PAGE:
Key Challenge 2: Climate Change
The Indian Ocean region is highly vulnerable to the impacts of climate change. The region hosts a significant proportion of poor, living in areas highly vulnerable to various impacts of climate change. The countries have varying but limited capacity to cope with the impacts of climate change, which can come in the forms of extreme weather events, sea level rise, to name but a few. In addition, climate change is linked with other regional environmental issues – loss of biodiversity, for instance – which can have serious negative economic impacts on development in the region. Taking adaptive measures to face the impacts of climate change remains one of the top development priorities for Indian Ocean rim countries.
Key Challenge 3: Bio-security
Marine bio-security refers to the protection of marine environments from non-indigenous species, and this has direct implications on biodiversity in the marine ecological systems in the Indian Ocean. It has been found that invasive alien species (IAS)1 are becoming a significant threat to marine biodiversity, where ballast water2 is viewed as a major cause of their proliferation. However, comprehensive studies on bio-security are rarely found in the case of the Indian Ocean, and it is becoming increasingly important to assess the marine bio-security risks for Indian Ocean rim countries. Structured and transparent evaluation techniques are needed in dealing with the issues related to bio-security, both in ecological and socio-political perspectives, supported with knowledge and resources to properly inform appropriate actions (Campbell, 2009). Bio-security requires the cooperation of a range of actors including scientists, policy makers, law enforcement officials, etc., and therefore collaboration mechanisms as well as joint research and knowledge sharing on this subject at regional level is key.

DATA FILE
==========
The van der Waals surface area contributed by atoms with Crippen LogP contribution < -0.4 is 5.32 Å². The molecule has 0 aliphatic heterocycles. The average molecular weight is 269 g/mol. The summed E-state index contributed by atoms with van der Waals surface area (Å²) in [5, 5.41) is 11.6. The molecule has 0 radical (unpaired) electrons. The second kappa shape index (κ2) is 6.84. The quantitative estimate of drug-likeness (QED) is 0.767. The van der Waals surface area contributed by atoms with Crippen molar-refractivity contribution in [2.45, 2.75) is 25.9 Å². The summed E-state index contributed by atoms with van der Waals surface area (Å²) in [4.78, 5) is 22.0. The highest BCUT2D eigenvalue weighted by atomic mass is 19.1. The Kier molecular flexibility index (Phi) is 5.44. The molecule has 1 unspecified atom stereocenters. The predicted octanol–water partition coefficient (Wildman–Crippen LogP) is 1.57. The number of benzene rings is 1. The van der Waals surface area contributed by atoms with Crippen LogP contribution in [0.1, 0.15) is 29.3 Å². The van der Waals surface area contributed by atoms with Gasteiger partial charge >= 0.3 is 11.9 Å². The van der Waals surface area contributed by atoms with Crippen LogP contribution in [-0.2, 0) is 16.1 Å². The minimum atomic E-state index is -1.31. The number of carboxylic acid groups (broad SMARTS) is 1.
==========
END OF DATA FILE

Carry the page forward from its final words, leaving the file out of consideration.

Key Challenge 4: Marine Pollution